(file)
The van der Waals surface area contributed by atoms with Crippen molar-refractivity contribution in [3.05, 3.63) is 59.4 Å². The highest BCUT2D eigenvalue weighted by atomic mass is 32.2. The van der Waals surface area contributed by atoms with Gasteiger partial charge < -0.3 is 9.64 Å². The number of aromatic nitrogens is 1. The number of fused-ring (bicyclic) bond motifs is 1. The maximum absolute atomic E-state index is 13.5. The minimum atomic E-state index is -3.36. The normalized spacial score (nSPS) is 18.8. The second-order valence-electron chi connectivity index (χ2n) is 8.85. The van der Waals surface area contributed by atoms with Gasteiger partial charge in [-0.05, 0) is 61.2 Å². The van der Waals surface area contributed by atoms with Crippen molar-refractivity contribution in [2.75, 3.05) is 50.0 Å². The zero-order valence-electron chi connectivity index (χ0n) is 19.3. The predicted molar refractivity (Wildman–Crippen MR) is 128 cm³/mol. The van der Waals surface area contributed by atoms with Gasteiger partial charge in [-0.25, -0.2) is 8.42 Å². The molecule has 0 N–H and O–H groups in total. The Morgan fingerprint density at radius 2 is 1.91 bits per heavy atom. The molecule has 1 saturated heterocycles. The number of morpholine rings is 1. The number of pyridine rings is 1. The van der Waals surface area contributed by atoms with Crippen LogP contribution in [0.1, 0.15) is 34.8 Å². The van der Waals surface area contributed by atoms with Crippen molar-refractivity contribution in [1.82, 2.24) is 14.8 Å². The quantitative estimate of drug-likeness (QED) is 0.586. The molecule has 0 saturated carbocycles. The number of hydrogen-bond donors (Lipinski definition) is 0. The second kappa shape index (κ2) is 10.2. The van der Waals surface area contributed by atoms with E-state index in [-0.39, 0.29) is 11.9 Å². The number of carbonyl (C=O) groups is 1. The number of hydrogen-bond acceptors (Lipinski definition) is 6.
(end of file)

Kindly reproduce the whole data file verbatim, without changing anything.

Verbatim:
The van der Waals surface area contributed by atoms with Crippen molar-refractivity contribution in [3.05, 3.63) is 59.4 Å². The highest BCUT2D eigenvalue weighted by atomic mass is 32.2. The van der Waals surface area contributed by atoms with Gasteiger partial charge < -0.3 is 9.64 Å². The number of aromatic nitrogens is 1. The number of fused-ring (bicyclic) bond motifs is 1. The maximum absolute atomic E-state index is 13.5. The minimum atomic E-state index is -3.36. The normalized spacial score (nSPS) is 18.8. The second-order valence-electron chi connectivity index (χ2n) is 8.85. The van der Waals surface area contributed by atoms with Gasteiger partial charge in [-0.05, 0) is 61.2 Å². The van der Waals surface area contributed by atoms with Crippen molar-refractivity contribution in [2.75, 3.05) is 50.0 Å². The zero-order valence-electron chi connectivity index (χ0n) is 19.3. The predicted molar refractivity (Wildman–Crippen MR) is 128 cm³/mol. The van der Waals surface area contributed by atoms with Gasteiger partial charge in [-0.25, -0.2) is 8.42 Å². The molecule has 0 N–H and O–H groups in total. The Morgan fingerprint density at radius 2 is 1.91 bits per heavy atom. The molecule has 1 saturated heterocycles. The number of morpholine rings is 1. The number of pyridine rings is 1. The van der Waals surface area contributed by atoms with Crippen LogP contribution in [0.1, 0.15) is 34.8 Å². The van der Waals surface area contributed by atoms with Crippen molar-refractivity contribution in [1.82, 2.24) is 14.8 Å². The quantitative estimate of drug-likeness (QED) is 0.586. The molecule has 0 saturated carbocycles. The number of hydrogen-bond donors (Lipinski definition) is 0. The second kappa shape index (κ2) is 10.2. The van der Waals surface area contributed by atoms with E-state index in [-0.39, 0.29) is 11.9 Å². The number of carbonyl (C=O) groups is 1. The number of hydrogen-bond acceptors (Lipinski definition) is 6.